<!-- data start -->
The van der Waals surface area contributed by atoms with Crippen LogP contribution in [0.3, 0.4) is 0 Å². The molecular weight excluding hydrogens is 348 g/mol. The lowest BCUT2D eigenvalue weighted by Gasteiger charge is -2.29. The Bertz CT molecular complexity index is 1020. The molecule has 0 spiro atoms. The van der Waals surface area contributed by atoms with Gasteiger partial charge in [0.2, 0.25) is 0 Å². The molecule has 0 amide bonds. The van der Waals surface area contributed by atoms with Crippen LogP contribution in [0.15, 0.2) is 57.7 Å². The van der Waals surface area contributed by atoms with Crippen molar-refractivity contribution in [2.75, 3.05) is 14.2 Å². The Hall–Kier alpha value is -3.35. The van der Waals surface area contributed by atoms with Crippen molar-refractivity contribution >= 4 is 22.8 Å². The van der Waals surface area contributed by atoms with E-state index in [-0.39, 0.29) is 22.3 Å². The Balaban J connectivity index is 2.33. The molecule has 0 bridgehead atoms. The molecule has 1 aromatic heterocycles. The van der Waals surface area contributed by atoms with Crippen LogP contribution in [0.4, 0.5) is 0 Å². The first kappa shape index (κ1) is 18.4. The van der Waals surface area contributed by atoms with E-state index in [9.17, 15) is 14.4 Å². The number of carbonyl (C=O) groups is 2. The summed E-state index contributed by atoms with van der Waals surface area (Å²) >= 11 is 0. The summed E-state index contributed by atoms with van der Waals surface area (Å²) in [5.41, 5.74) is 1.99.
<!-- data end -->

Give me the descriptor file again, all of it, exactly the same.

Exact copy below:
The van der Waals surface area contributed by atoms with Crippen LogP contribution in [0.3, 0.4) is 0 Å². The molecular weight excluding hydrogens is 348 g/mol. The lowest BCUT2D eigenvalue weighted by Gasteiger charge is -2.29. The Bertz CT molecular complexity index is 1020. The molecule has 0 spiro atoms. The van der Waals surface area contributed by atoms with Gasteiger partial charge in [0.2, 0.25) is 0 Å². The molecule has 0 amide bonds. The van der Waals surface area contributed by atoms with Crippen LogP contribution in [0.15, 0.2) is 57.7 Å². The van der Waals surface area contributed by atoms with Crippen molar-refractivity contribution in [2.75, 3.05) is 14.2 Å². The Hall–Kier alpha value is -3.35. The van der Waals surface area contributed by atoms with Crippen molar-refractivity contribution >= 4 is 22.8 Å². The van der Waals surface area contributed by atoms with E-state index in [-0.39, 0.29) is 22.3 Å². The Balaban J connectivity index is 2.33. The molecule has 0 bridgehead atoms. The molecule has 1 aromatic heterocycles. The van der Waals surface area contributed by atoms with Crippen LogP contribution in [0.4, 0.5) is 0 Å². The first kappa shape index (κ1) is 18.4. The van der Waals surface area contributed by atoms with E-state index in [9.17, 15) is 14.4 Å². The number of carbonyl (C=O) groups is 2. The summed E-state index contributed by atoms with van der Waals surface area (Å²) >= 11 is 0. The summed E-state index contributed by atoms with van der Waals surface area (Å²) in [5.41, 5.74) is 1.99.